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Date: Sat, 25 Jul 2009 20:12:41 +0400
From: Solar Designer <>
Subject: Re: Optimized a rule, it is possible ?

On Thu, Jul 23, 2009 at 11:00:55AM +0200, websiteaccess wrote:
>  Is there a way to optimize this rule (this rule take X 10 more cpu 
> power than basis rule) ?
> ^[ _-+*/!?&#'%^@.:=0-9]^r^e^p^u^s

You have a bug in there: you likely wanted the first dash or minus sign
(between the underscore and the plus sign) to be treated literally, but
the way you specified it results in it being treated as denoting a range
of characters, starting from the underscore (ASCII code 95) and ending
with a plus (ASCII code 43) - yes, "reversed" ranges like that are
supported.  This results in the above preprocessor expression being
expanded into 60 rules instead of just 27.  With the bug corrected:

^[ _\-+*/!?&#'%^@.:=0-9]^r^e^p^u^s

this correctly tries just 27 candidate passwords per input word.

What do you mean by it "taking x10 more CPU power", what "basis rule" do
you compare it against?  The expected "slowdown" is roughly 27x compared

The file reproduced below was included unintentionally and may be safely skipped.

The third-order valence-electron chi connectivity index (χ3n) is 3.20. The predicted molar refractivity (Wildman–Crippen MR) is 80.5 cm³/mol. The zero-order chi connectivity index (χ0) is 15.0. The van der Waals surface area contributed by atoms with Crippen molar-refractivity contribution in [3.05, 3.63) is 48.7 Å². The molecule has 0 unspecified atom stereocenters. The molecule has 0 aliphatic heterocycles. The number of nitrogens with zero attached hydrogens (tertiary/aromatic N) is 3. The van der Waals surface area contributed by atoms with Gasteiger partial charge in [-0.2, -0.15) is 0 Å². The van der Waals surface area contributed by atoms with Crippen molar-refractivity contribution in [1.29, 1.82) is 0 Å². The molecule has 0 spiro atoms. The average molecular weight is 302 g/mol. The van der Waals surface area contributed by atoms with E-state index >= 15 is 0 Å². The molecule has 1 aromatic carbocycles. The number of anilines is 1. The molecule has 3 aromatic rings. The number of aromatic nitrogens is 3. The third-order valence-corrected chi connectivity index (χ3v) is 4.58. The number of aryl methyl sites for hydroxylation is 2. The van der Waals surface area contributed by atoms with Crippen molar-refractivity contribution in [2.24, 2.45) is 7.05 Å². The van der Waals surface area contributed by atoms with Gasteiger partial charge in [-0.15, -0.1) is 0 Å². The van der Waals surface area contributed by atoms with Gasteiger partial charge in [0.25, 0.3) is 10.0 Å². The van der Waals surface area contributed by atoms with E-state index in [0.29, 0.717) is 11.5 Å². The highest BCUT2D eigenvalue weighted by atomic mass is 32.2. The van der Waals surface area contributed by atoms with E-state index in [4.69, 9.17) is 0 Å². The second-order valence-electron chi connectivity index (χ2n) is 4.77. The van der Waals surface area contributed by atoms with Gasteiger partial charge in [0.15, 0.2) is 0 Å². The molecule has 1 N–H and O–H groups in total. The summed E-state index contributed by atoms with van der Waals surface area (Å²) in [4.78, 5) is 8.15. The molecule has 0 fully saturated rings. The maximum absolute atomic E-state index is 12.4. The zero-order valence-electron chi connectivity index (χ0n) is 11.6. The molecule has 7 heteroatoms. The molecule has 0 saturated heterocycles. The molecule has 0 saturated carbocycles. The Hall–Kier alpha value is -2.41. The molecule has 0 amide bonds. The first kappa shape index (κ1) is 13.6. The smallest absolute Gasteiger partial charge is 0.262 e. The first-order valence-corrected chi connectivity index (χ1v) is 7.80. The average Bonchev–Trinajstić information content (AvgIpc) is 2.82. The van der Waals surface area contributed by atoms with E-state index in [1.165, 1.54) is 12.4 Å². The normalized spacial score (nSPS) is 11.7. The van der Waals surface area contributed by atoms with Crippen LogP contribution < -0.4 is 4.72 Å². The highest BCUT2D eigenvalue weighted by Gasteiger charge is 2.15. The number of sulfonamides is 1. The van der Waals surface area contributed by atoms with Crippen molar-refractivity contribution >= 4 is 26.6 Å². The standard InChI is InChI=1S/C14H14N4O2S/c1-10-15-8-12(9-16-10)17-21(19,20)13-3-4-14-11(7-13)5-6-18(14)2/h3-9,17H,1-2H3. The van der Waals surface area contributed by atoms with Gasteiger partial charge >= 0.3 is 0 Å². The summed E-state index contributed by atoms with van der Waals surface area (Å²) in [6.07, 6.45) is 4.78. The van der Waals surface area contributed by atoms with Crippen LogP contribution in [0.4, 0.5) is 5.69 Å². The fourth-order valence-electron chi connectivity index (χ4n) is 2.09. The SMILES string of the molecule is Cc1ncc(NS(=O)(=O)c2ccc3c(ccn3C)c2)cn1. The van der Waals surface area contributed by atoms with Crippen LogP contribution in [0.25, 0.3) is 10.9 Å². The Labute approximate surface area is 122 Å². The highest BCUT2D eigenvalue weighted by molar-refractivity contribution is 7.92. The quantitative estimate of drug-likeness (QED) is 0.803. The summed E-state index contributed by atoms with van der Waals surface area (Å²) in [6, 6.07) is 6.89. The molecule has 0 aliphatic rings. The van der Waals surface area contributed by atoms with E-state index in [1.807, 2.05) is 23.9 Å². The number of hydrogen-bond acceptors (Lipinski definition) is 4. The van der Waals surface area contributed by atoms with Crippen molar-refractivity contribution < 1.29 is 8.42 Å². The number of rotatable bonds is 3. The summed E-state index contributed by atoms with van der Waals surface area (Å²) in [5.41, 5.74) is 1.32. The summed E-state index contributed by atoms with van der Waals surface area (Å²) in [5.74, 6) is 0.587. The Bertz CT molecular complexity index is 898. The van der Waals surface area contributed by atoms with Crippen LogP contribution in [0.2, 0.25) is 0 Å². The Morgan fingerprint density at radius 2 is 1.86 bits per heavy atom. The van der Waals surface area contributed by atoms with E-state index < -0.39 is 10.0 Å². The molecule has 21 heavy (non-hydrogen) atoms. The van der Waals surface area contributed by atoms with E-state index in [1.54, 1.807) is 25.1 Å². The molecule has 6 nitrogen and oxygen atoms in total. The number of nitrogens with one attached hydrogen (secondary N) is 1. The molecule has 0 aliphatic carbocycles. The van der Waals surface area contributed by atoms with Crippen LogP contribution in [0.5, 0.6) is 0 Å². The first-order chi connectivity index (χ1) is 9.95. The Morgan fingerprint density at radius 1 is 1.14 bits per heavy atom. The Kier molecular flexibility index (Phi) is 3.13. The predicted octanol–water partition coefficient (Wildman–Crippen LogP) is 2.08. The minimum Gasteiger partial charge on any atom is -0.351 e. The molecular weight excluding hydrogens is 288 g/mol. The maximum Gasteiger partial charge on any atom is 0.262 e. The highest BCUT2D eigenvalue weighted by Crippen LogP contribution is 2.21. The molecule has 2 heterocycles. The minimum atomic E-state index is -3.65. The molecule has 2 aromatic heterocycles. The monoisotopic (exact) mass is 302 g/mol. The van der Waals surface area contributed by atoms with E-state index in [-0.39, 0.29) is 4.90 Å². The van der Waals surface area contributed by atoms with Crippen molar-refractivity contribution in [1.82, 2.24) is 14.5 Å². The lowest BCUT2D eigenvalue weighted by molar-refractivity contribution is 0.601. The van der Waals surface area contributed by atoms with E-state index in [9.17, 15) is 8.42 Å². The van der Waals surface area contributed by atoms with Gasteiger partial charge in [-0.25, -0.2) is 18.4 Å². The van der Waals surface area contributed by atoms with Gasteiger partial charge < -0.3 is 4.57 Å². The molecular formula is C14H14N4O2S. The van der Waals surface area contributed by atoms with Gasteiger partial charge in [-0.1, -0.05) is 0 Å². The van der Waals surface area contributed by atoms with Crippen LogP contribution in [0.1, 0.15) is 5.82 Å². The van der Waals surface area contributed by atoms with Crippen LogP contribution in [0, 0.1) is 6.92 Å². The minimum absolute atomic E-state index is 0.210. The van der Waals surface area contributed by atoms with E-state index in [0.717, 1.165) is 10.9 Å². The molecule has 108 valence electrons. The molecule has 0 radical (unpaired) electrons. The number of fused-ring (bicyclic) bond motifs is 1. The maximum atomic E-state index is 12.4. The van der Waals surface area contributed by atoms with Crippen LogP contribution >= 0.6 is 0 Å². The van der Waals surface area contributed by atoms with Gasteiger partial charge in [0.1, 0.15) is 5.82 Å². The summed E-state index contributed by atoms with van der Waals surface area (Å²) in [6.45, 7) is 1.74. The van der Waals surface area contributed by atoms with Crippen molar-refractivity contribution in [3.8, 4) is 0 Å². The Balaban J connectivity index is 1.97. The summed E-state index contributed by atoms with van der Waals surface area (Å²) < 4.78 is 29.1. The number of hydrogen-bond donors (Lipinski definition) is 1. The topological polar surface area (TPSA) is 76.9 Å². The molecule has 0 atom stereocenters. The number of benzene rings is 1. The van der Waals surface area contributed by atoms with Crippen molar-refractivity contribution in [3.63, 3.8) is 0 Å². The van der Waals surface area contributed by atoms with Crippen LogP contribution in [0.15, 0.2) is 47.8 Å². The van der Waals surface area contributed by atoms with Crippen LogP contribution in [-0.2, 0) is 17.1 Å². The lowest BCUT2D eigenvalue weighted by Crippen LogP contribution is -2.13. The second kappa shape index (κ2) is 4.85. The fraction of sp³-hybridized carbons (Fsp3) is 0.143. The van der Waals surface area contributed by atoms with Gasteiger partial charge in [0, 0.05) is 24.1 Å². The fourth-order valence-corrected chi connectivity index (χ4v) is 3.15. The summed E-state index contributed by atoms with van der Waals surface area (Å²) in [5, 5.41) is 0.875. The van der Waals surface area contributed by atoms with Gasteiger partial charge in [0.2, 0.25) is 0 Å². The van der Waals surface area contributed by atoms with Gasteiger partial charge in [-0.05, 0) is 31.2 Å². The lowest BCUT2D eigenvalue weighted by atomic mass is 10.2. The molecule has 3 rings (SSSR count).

to trying the input words as they are, with no rules.

>  I use this rule with ./john -format=raw-md5 -w:mydico -rules md5.txt
>  will generate for example  "super#herewordofmydico"

That's fine.  However, if you ever use this ruleset on another hash
type, supporting input passwords of up to a certain low length only,
then you could want to pass the resulting candidate passwords through
something like "./john ... --stdout=MAXLENGTH | ./unique mangled.lst"
to eliminate the duplicates that would result from the truncation.
Even better, for low maximum lengths like 7 (LM) or 8 (DES-based crypt),
you'd adjust the KnownForce mode to use one-char "sets" of 's', 'u',
'p', 'e', 'r' for the first 5 positions, then your 27 chars for the 6th
position, and then whatever charsets you like for the remaining 1 or 2
positions - the "password space" would be small enough for this.  OK,
this was beyond your question.

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